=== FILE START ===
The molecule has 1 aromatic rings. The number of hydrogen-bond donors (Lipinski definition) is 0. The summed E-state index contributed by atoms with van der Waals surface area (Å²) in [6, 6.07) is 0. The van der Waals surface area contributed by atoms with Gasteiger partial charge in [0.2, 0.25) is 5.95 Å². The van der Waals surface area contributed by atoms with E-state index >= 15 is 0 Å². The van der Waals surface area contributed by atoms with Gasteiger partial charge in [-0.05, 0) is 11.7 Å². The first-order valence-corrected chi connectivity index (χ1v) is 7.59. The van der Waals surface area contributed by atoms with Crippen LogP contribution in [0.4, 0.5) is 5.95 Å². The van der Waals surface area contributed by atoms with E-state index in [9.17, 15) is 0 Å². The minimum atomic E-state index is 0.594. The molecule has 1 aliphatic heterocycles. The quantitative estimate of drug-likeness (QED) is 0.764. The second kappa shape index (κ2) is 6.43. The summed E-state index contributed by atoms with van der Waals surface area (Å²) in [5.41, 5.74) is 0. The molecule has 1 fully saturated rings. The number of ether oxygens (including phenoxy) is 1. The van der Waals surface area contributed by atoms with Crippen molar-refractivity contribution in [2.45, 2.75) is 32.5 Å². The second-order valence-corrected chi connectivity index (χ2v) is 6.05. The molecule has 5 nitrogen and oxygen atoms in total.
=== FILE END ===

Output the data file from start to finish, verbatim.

The molecule has 1 aromatic rings. The number of hydrogen-bond donors (Lipinski definition) is 0. The summed E-state index contributed by atoms with van der Waals surface area (Å²) in [6, 6.07) is 0. The van der Waals surface area contributed by atoms with Gasteiger partial charge in [0.2, 0.25) is 5.95 Å². The van der Waals surface area contributed by atoms with E-state index >= 15 is 0 Å². The van der Waals surface area contributed by atoms with Gasteiger partial charge in [-0.05, 0) is 11.7 Å². The first-order valence-corrected chi connectivity index (χ1v) is 7.59. The van der Waals surface area contributed by atoms with Crippen LogP contribution in [0.4, 0.5) is 5.95 Å². The van der Waals surface area contributed by atoms with E-state index in [9.17, 15) is 0 Å². The minimum atomic E-state index is 0.594. The molecule has 1 aliphatic heterocycles. The quantitative estimate of drug-likeness (QED) is 0.764. The second kappa shape index (κ2) is 6.43. The summed E-state index contributed by atoms with van der Waals surface area (Å²) in [5.41, 5.74) is 0. The molecule has 1 fully saturated rings. The number of ether oxygens (including phenoxy) is 1. The van der Waals surface area contributed by atoms with Crippen molar-refractivity contribution in [2.45, 2.75) is 32.5 Å². The second-order valence-corrected chi connectivity index (χ2v) is 6.05. The molecule has 5 nitrogen and oxygen atoms in total.